Madeleine Schwartz

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Jean-Luc Mélenchon addresses journalists on June 2 during a campaign stop in Poitiers with Yannick Nadesan of the Communist Party and the city’s Green party mayor, Léonore Moncond’huy.

Nathalie Cullell lives in a small French village of eight hundred people called La Cabanasse in the Pyrenees mountains, near the Spanish border. For some time, she’s been noticing that public services have been disappearing, one after the other. Schools are being closed, as are post offices. Her neighbors travel further to go to work. A cancer patient needing chemotherapy, she says, now needs to drive an hour and a half to the nearest big town, Perpignan.

In 2018, Cullell joined her local gilets jaunes movement. A news report from that time shows her standing by the side of the road, beating a barrel like a drum. …  Seguir leyendo »

How might we write about this election if it were happening anywhere but the United States? A former reality star who sought to claw his way out of debt ran for president in order to revive his brand and won despite millions more votes in favor of his opponent. His new rival is a familiar face with long ties to his party’s central organ; if elected, he would be the oldest president in the country’s history. The election will not be decided by the popular vote but by an antiquated system that privileges sparse and rural stretches of the country. Access to voting is unequal and patchy, a purposeful disparity upheld by the country’s increasingly right-wing judicial system.…  Seguir leyendo »

Kena Betancur/AFP via Getty Images. A man walking past the closed Air France counters following President Trump’s thirty-day ban on travel from Europe, John F. Kennedy International Airport, New York City, March 12, 2020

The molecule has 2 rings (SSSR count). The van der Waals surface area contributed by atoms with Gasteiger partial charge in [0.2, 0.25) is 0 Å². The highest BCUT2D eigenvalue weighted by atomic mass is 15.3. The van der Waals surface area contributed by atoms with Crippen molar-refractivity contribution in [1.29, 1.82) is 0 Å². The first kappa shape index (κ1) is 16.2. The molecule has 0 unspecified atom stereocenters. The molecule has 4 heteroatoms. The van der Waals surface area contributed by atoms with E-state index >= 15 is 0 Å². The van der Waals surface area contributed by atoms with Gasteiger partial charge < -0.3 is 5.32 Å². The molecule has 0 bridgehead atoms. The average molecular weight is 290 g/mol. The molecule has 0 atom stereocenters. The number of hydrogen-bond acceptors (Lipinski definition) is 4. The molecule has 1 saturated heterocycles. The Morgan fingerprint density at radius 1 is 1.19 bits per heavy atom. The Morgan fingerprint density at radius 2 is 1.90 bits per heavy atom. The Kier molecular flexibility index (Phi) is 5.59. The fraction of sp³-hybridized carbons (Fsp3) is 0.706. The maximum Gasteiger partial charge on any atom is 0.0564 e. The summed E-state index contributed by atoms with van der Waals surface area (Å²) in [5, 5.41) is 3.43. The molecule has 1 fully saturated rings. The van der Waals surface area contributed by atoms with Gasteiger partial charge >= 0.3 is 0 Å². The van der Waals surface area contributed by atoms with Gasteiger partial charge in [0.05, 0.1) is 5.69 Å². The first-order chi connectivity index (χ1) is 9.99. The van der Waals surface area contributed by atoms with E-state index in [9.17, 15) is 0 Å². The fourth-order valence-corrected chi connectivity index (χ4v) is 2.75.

BROOKLYN, NEW YORK—I am a reluctant biker, but on Monday night I rode from downtown Brooklyn, where I live, to upper Manhattan, where my mother claimed to be having trouble downloading Skype. The road was empty. Two finance bros discussed going to “Nick’s aunt’s townhouse in South Beach.” A few joggers retreated into their AirPods. There were no children on the street.

The western length of Manhattan is lined with thousands of apartments worth millions of dollars, most of them built with big glass windows facing the river. I did not see a single face looking outside. At 34th Street, I craned my neck to try to see The Shed, the Michael Bloomberg-backed performing arts space inside a luxury mall.…  Seguir leyendo »

Interior Minister Horst Seehofer and Chancellor Angela Merkel flanking Vice Chancellor Olaf Scholz at the formation of Germany’s new coalition government, Berlin, March 14, 2018

A few months ago, on the train from Hanover to Berlin, I listened to what has become a familiar conversation in Germany. Two men in the bar car were discussing what they agreed were the troubles caused by refugees. There were the high costs of integration, they said, and crime was rampant.

Crime in Germany is actually at a twenty-five-year low and the German economy has been doing relatively well. Still, the two men traded complaints. At one point, they tried to draw me into their conversation. I introduced myself as an American journalist who preferred to be reading her book.…  Seguir leyendo »